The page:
Black & White View of Crime Is Changing

Leonard Doyle, Seattle Post-Intelligencer, December 8, 2008

America was a different country in 1995, when the most-watched murder trial of the 20th century saw an overwhelmingly black jury find O.J. Simpson not guilty of murdering his ex-wife, Nicole Simpson, and her friend Ron Goldman.

It seemed like delayed justice when the former footballer was sentenced to a minimum of nine years’ jail Friday for his role in an armed raid on a Las Vegas hotel room in 2007, during which two dealers were robbed of sports memorabilia.

There was none of the rancor that accompanied the murder acquittal or the civil trial, when a predominantly white jury found him liable for wrongful death.

This could be a hopeful sign that race relations are less poisonous these days. A little prematurely, some are even calling it a Barack Obama effect.

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Even if many blacks still feel they are unfairly prosecuted and put upon by police, just because of their skin color, the general sentiment that the system is unjust may be diminishing.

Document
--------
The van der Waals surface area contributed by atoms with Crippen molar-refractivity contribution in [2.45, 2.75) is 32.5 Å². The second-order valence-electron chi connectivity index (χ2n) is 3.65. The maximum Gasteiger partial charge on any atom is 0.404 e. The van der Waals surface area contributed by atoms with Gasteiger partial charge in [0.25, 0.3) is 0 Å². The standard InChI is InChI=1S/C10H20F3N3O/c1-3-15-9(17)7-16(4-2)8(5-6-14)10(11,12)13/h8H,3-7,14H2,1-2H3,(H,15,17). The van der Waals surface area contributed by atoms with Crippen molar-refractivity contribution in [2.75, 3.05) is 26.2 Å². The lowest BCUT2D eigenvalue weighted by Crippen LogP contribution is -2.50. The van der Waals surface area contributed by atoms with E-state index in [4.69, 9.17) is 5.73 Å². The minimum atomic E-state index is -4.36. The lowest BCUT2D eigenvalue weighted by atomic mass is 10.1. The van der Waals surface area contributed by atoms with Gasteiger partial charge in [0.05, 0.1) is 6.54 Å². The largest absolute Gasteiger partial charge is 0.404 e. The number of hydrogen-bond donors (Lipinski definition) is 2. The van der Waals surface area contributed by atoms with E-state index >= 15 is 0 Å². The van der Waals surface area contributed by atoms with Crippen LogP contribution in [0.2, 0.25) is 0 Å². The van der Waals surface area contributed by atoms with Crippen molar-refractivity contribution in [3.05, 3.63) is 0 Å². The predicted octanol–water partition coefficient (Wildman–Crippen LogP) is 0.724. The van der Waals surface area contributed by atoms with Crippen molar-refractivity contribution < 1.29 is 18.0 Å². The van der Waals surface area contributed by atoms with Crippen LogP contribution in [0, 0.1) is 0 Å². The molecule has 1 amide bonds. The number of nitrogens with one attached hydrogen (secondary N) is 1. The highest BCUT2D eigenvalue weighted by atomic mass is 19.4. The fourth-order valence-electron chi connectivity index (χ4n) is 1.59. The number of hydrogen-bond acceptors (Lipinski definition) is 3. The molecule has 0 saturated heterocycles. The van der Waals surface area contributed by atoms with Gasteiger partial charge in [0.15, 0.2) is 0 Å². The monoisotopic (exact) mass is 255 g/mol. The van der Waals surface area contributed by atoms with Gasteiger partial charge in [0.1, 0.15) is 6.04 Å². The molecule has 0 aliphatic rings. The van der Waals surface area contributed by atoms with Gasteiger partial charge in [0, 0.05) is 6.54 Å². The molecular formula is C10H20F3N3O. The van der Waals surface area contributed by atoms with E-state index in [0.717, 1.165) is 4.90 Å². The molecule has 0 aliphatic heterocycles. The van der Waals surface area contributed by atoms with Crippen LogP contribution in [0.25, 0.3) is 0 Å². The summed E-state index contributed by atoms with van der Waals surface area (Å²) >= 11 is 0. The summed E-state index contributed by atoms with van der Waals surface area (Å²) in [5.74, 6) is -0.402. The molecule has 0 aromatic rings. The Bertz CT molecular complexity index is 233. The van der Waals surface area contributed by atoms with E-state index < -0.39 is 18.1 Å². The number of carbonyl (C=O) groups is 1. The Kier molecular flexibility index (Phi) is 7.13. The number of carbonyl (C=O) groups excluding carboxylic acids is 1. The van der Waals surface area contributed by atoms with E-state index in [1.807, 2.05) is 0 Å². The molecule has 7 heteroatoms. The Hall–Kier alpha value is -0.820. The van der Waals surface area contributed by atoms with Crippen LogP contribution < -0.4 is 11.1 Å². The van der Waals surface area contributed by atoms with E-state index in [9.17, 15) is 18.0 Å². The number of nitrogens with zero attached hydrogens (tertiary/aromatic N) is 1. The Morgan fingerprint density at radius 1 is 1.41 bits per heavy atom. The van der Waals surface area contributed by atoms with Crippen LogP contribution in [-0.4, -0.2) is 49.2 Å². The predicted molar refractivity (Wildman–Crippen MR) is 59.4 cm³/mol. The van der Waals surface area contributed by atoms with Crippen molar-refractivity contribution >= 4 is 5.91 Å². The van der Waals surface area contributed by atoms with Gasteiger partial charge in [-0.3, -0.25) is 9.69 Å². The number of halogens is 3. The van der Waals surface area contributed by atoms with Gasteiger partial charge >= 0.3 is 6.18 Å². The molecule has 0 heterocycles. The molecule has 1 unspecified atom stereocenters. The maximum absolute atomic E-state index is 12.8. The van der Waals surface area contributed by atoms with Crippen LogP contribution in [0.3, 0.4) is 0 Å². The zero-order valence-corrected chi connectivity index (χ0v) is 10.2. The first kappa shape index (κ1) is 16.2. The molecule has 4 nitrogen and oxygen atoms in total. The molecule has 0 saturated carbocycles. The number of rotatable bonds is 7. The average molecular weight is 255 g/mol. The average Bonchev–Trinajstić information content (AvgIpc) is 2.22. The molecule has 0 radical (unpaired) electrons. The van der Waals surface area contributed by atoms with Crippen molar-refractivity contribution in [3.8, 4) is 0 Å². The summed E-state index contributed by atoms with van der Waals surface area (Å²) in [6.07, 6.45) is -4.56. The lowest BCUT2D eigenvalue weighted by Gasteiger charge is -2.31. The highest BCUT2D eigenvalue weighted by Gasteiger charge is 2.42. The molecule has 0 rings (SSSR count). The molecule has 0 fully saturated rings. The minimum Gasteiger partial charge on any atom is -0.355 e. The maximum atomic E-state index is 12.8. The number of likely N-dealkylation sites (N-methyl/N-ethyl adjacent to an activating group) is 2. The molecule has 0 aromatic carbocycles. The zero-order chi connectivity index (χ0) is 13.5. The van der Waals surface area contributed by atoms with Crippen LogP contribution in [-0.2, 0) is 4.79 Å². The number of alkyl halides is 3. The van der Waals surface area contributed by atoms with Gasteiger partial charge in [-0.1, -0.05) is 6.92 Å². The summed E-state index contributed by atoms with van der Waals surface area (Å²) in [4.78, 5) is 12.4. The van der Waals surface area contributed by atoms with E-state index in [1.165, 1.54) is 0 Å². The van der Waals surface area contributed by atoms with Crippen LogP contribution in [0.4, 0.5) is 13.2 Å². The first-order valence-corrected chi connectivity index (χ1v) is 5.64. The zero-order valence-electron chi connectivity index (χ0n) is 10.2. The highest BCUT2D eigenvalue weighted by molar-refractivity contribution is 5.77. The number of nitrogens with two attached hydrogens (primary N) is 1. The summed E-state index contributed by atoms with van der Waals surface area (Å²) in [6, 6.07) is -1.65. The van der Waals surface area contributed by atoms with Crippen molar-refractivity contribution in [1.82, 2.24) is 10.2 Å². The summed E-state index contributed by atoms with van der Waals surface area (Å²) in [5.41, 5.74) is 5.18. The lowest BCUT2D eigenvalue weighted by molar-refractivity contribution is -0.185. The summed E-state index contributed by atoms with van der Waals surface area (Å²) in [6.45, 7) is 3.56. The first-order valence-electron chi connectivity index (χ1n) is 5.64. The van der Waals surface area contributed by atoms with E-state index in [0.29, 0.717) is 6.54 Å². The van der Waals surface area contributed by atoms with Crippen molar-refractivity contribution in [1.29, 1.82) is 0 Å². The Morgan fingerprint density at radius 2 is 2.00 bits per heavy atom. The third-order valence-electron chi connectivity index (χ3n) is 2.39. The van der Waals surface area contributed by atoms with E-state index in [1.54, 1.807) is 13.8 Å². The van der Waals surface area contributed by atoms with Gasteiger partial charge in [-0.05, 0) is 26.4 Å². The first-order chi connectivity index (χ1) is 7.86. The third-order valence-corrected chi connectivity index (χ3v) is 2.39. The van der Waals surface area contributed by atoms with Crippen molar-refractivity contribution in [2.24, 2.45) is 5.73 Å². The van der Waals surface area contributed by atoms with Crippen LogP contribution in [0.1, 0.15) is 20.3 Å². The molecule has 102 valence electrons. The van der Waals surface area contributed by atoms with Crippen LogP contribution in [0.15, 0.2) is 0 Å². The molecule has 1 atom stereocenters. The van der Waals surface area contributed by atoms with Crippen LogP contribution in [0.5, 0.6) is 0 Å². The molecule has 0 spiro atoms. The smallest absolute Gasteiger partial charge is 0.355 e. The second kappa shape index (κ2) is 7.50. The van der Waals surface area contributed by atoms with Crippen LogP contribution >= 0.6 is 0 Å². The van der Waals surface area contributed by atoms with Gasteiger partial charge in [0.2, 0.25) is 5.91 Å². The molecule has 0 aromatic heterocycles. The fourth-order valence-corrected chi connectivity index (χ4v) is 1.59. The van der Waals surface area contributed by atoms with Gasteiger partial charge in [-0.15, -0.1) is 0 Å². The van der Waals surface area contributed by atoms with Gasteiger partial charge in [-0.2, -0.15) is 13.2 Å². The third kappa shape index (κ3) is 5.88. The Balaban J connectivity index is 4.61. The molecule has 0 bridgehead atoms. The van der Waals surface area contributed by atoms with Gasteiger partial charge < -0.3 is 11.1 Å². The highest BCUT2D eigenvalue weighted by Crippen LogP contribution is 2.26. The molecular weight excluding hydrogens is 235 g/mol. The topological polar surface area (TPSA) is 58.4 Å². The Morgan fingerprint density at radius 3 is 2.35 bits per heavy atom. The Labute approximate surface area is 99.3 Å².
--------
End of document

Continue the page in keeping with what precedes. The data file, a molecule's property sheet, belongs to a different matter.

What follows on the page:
Two years before Simpson’s acquittal, an all-white jury acquitted Los Angeles police officers in the beating of Rodney King, convincing many of the black population that the legal system was rigged. They showed their feelings with the Los Angeles race riots.

Friday’s sentencing did not seem to stir any of the racial turmoil that so clouded Simpson’s murder trial. {snip} Simpson’s murder acquittal was supported by 62 percent of blacks, while only 20 percent of whites thought the jury had done the right thing.

{snip}

Simpson is now headed to jail where he will find himself in the company of a disproportionate number of black prisoners: 6.8 percent of black men are jailed compared with 1 percent of white men. White people commit lots of crime, but somehow they are not the ones most likely to end up in prison.

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